So, I had just arrived back from a visit to Kano. It was about 9 pm on a muggy Lagos evening at the domestic terminal of Murtala Mohammed Airport and to spare my travelling colleagues the frustration of a detour into the Friday Victoria Island traffic I agreed with their suggestion that they just called me an Uber.
Now, believe me, though it is easy to moan and say ‘nothing has changed’ a few things have and one of them is the availability of transport from the airport. Arriving at either the International or one of the domestic terminals is still likely to produce that frisson in the bottom of the gut. Even several of my most experienced travelling Nigerians agree that after all those years arriving at the airport still produces a particular kind of tension. ‘Back in the day’ the aggression of the touts and the stories of armed robbers targeting travellers near the airport meant it was highly stressful if you did not have a driver arranged to meet you. To enter the ‘landside’ space was to walk into a forest of signs, printed or hand written with the names of companies and individuals. Countless hands would grab your bags shouting ‘taxi taxi’ and strong elbows were mandatory. These days, a modicum of discipline and organisation and the arrival of Uber and some structured car hire firms make life much easier. Nevertheless, standing in the dark pick up zone being blinded by head lights while waiting for a silver Corolla (they all seem to be bloody Corollas) driven by a man apparently called Lateef, who was actually called Kingsley, keeps you on your toes.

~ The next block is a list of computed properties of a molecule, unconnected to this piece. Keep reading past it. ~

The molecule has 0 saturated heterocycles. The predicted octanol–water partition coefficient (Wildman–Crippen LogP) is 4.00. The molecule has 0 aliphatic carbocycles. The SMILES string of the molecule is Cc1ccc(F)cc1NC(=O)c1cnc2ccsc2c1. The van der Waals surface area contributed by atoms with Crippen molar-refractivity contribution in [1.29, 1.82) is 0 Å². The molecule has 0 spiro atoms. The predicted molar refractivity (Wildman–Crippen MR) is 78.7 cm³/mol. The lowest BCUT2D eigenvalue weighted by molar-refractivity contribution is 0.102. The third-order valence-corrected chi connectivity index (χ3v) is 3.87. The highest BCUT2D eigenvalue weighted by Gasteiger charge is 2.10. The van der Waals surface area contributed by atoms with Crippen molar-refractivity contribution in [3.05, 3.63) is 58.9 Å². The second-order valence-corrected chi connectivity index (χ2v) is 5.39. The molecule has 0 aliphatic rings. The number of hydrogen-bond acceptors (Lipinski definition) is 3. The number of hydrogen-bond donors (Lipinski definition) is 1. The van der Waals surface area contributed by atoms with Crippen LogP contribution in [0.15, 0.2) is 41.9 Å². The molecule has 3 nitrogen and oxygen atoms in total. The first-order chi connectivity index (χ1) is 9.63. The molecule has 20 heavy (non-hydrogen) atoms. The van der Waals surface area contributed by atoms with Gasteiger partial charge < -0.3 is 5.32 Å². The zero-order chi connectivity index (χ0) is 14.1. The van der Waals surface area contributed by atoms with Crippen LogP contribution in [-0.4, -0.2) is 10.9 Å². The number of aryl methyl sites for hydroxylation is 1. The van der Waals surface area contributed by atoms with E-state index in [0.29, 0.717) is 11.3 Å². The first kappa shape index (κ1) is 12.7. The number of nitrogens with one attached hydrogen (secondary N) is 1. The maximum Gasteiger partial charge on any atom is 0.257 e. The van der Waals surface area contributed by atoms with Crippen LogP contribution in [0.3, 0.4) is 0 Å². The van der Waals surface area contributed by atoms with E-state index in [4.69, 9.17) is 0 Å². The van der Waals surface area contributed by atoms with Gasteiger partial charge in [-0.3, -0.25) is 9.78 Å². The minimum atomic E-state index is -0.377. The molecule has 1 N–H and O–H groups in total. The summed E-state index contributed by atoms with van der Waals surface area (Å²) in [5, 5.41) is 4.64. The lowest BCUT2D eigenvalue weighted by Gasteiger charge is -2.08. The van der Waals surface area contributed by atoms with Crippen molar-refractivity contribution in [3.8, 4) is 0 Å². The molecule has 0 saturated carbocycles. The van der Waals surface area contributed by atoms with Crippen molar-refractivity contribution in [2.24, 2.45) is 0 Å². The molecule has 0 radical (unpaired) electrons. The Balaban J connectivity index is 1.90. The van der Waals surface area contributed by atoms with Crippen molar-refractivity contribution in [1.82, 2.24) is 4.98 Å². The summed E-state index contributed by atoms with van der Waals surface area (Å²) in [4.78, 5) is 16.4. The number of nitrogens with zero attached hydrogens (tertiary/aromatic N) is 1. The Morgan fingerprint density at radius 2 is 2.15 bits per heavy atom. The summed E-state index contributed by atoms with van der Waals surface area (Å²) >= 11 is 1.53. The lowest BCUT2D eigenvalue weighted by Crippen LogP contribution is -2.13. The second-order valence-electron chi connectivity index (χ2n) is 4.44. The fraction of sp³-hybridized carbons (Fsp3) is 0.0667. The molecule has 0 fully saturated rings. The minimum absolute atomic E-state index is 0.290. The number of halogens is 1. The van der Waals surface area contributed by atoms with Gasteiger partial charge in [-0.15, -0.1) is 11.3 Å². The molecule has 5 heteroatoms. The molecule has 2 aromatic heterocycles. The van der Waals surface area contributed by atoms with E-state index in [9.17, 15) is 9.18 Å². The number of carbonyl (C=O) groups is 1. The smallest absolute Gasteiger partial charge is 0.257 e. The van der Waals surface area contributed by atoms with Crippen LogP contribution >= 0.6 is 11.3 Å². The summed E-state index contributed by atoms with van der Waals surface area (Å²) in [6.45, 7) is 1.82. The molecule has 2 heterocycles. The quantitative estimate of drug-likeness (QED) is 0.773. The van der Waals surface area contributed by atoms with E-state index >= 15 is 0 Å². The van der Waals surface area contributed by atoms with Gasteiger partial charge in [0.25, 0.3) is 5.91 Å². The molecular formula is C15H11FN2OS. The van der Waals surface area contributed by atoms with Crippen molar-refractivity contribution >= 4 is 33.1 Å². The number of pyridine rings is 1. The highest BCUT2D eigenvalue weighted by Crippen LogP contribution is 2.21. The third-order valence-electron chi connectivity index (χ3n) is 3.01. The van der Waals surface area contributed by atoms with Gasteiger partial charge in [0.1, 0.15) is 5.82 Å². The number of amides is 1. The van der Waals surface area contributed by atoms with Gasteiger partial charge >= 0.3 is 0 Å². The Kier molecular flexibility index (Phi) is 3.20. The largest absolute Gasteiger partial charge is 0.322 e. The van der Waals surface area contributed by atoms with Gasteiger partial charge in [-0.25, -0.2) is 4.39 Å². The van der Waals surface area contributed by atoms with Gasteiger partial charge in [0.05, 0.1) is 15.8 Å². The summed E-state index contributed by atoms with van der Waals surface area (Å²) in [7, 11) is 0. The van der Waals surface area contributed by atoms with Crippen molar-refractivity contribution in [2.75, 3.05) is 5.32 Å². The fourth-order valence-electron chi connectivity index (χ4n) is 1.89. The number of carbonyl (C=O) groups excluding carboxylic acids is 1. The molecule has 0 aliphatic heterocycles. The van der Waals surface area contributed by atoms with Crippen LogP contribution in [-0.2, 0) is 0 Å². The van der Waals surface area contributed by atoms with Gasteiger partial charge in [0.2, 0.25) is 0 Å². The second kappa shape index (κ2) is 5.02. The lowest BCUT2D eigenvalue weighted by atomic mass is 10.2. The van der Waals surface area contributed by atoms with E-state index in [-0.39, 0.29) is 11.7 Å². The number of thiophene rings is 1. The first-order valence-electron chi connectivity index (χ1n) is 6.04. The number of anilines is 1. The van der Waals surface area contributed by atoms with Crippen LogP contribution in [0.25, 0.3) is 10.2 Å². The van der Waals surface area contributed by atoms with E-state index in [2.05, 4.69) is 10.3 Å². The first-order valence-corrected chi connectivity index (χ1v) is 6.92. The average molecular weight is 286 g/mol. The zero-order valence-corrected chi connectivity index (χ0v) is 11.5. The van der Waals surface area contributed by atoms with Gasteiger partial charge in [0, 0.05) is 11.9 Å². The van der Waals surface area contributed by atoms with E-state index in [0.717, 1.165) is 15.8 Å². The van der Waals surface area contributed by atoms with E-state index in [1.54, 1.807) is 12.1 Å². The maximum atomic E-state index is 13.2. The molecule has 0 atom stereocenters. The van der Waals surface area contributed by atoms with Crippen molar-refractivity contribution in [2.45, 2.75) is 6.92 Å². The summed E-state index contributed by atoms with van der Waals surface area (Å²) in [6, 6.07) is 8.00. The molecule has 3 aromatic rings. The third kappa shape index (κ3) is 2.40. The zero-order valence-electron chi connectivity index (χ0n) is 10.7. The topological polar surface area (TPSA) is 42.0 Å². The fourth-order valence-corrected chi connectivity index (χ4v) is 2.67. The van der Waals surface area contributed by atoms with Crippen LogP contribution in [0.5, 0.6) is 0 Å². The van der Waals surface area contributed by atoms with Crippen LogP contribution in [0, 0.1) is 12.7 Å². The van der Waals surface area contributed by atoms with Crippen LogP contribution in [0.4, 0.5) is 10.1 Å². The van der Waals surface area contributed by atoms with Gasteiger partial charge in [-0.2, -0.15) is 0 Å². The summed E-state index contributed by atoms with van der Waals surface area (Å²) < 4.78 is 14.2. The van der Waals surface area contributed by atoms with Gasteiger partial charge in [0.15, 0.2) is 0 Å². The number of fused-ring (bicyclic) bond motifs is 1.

Once we had established this was my Uber, it did have air-conditioning (it was still 32 degrees which was better than the 40 in Kano) and it looked like it might last the potentially hour plus journey, I climbed in the back and ‘we entered the go-slow’. Kingsley, it turned out was a young man of 32 from a place called Agbor. Just in Delta State near where it meets Edo off the main road from Asaba/Onitsha to Benin, I had actually visited the town where I once visited the Promasidor Sales Manager Chimezie’s mother when we were making market visits locally. I find little connections like this break down barriers and help develop a conversation as the car inches tediously along the traffic through Mobilaji Bank Anthony towards Maryland junction. I learnt Kingsley had trained as a motor electrician and had been married but lack of opportunity had meant his wife left him with their daughter who, now ten years old, was in the care of his Mother while he was working. Clearly, he had made genuine efforts to find work but as Lagosians will tell you ‘Oga, its not easy o’. After all, the streets are littered with badly written signs for ‘vulcaniser’ or ‘moto mecanic’ (sic) as youth unemployment soars. As we chatted about the economics of being a Lagos Uber driver and how he could make reasonable money but only after long hours he dropped his bombshell. He had only been doing it for a few weeks since he got back from Libya.